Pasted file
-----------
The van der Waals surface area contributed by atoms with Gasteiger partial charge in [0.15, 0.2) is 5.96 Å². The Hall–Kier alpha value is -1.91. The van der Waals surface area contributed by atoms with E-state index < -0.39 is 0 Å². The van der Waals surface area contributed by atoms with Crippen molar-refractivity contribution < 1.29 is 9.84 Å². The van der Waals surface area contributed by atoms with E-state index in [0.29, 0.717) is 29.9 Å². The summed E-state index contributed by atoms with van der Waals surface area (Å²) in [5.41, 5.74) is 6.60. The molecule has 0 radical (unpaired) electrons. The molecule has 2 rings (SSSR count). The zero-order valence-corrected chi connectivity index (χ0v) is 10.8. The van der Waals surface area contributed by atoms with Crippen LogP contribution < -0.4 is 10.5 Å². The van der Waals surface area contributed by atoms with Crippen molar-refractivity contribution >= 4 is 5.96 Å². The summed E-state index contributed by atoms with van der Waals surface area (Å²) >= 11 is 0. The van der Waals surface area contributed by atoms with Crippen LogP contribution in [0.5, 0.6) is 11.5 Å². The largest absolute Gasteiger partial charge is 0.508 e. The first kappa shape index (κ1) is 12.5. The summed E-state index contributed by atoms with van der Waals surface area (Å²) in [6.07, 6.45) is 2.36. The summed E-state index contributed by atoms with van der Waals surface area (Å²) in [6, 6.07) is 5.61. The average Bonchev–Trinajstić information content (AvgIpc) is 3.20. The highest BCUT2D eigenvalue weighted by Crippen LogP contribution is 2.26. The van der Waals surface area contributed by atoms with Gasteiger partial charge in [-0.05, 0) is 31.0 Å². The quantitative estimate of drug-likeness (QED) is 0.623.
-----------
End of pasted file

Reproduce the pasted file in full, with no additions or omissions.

The van der Waals surface area contributed by atoms with Gasteiger partial charge in [0.15, 0.2) is 5.96 Å². The Hall–Kier alpha value is -1.91. The van der Waals surface area contributed by atoms with E-state index < -0.39 is 0 Å². The van der Waals surface area contributed by atoms with Crippen molar-refractivity contribution < 1.29 is 9.84 Å². The van der Waals surface area contributed by atoms with E-state index in [0.29, 0.717) is 29.9 Å². The summed E-state index contributed by atoms with van der Waals surface area (Å²) in [5.41, 5.74) is 6.60. The molecule has 0 radical (unpaired) electrons. The molecule has 2 rings (SSSR count). The zero-order valence-corrected chi connectivity index (χ0v) is 10.8. The van der Waals surface area contributed by atoms with Crippen LogP contribution < -0.4 is 10.5 Å². The van der Waals surface area contributed by atoms with Crippen molar-refractivity contribution >= 4 is 5.96 Å². The summed E-state index contributed by atoms with van der Waals surface area (Å²) >= 11 is 0. The van der Waals surface area contributed by atoms with Crippen LogP contribution in [0.5, 0.6) is 11.5 Å². The largest absolute Gasteiger partial charge is 0.508 e. The first kappa shape index (κ1) is 12.5. The summed E-state index contributed by atoms with van der Waals surface area (Å²) in [6.07, 6.45) is 2.36. The summed E-state index contributed by atoms with van der Waals surface area (Å²) in [6, 6.07) is 5.61. The average Bonchev–Trinajstić information content (AvgIpc) is 3.20. The highest BCUT2D eigenvalue weighted by Crippen LogP contribution is 2.26. The van der Waals surface area contributed by atoms with Gasteiger partial charge in [-0.05, 0) is 31.0 Å². The quantitative estimate of drug-likeness (QED) is 0.623.